Software: I’m an app junkie, with more apps on my phone and tablets (yes, plural — I’m a gadget junkie too) than I’d care to admit. Because of this, it’s rare now that actually react verbally (out loud) to an app when I use it for the first time. Path did it to me. The new Gmail for iOS did too. And yes, the UP app did (“Ooooh, sexy” were the words, BTW). With bold use of color, a timeline-like main screen, and left- and right-swipe options, the app nails both simplicity and beauty. And that’s remarkable, really, because there is so much functionality in the device, that the app could easily be overwhelming if it wasn’t so well-designed. Tweet version: “The Jawbone UP app: Beautiful, simple, feature-rich. Certainly doesn’t hurt the whole ‘staying healthy’ thing: http://bit.ly/VjZMSw”

Social: I’ll give credit to Jawbone for its attempt to create a social network to connect UP owners and allow them to encourage each other to stay healthy. Within the UP app, you can connect with other UP owners by scanning your Facebook and mobile phone contacts, and then adding them to your UP “Team.” You can see whatever data your teammates’ choose to share with you, such as sleep and activity levels, and then comment on these items. This is fine, but it’s damn near impossible to create a derivative social network these days, and I’m not convinced I’ll use the social functionality all that much. I’d probably be much more interested if Jawbone could connect me with my Twitter friends. I’m not sure if this is Jawbone’s fault, really, or whether it’s due to Twitter’s unfriendliness, but it sucks. Twitter connections are usually much more interesting, at least for me. Tweet version: “Jawbone UP allows you to create your own ‘Team’ (a fitness social network). But no Twitter connectivity = #fail: http://bit.ly/VjZMSw”

Functionality: Oh yeah… I almost forgot to cover the UP’s actual features, given my oooh’ing and aaah’ing over its comfort, design and software. In a nutshell: it’s feature-rich. The UP band tracks your sleep, your food intake, and your exercise/activity levels.

To me, the sleep tracking functionality is by far the most interesting. You can set an “alarm” within the UP’s app, and the band will vibrate silently to wake you from your overnight slumber. But the cool part is that the UP band tracks your sleep patterns, and will rouse you at your desired wake-up time, or within a half-hour window earlier, based on when you’re sleeping more lightly than soundly. Supposedly, this helps you to wake up feeling more refreshed, even if it means sacrificing a few minutes of sleep.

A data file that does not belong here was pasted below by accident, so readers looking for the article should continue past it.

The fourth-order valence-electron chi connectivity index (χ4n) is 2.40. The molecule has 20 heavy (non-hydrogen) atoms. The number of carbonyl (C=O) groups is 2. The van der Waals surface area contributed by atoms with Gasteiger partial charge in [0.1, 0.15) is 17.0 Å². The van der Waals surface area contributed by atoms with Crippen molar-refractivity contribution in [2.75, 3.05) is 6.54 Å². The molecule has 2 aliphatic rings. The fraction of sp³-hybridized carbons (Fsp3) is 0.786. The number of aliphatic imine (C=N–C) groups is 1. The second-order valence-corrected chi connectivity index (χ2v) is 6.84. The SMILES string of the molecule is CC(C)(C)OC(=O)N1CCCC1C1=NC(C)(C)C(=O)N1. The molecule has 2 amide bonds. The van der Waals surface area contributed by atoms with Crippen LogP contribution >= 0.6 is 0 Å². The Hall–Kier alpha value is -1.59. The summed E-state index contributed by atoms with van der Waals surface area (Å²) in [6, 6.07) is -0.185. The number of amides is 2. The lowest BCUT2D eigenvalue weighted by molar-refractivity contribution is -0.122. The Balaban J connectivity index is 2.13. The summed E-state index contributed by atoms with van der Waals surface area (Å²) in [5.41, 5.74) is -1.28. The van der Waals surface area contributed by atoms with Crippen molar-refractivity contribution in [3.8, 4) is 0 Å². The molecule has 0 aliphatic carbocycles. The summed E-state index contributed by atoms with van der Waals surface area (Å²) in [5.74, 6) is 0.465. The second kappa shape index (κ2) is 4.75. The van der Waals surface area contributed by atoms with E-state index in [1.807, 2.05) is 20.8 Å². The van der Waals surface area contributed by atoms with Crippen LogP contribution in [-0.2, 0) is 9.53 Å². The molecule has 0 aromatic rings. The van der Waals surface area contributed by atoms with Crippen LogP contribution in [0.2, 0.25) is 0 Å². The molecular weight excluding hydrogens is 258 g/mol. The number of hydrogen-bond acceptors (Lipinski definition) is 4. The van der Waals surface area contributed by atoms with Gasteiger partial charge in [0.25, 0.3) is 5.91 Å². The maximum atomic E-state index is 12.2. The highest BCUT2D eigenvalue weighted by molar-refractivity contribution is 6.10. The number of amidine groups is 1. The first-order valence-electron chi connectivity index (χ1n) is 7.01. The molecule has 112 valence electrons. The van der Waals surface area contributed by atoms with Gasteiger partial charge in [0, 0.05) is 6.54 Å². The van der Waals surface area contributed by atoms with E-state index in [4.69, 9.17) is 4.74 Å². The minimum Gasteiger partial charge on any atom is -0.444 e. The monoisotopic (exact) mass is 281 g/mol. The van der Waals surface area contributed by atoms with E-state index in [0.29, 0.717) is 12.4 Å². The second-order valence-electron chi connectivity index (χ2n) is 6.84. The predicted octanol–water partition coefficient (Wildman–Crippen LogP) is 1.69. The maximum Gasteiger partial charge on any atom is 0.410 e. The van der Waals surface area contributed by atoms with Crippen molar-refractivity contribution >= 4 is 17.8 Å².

Tracking your food intake seems like a pain in the neck, and thus, I haven’t tested it. You can scan barcodes or enter foods manually, but meh. I don’t intend to do either. Way too much work.

On the activity end, the UP band tracks your steps, and also allows you to manually enter workouts. It’s simple to use. My only complaint, however, is that I feel like I’m slowly being conditioned to accept 10,000 steps per day as a “good” level of activity, because I’ve set that as a goal. 10,000 steps just means I haven’t been sitting on my ass reading all day. It’s certainly not indicative of a healthy level of activity.

Anyway, the Jawbone UP is packed with features. You can choose which to use, and which to ignore. Tweet version: “The Jawbone UP has tons of features, though I doubt you’ll use them all: http://bit.ly/VjZMSw”

The Overall Report Card: I have to say, I’m thrilled with this device. I like being able to set the UP to vibrate when it detects that I’ve been inactive for too long. Plus, it’s comfortable, provides a great mobile app experience, and thus far is motivating me to stay active. Here’s the overall report card, which I’ll update in the future (with a new post) if my experience changes:

Unboxing: D-. Set Up: A-. Comfort: B+. Software: A. Social: C. Functionality: A.

Hat Tips:

The Verge, Engadget, The New York Times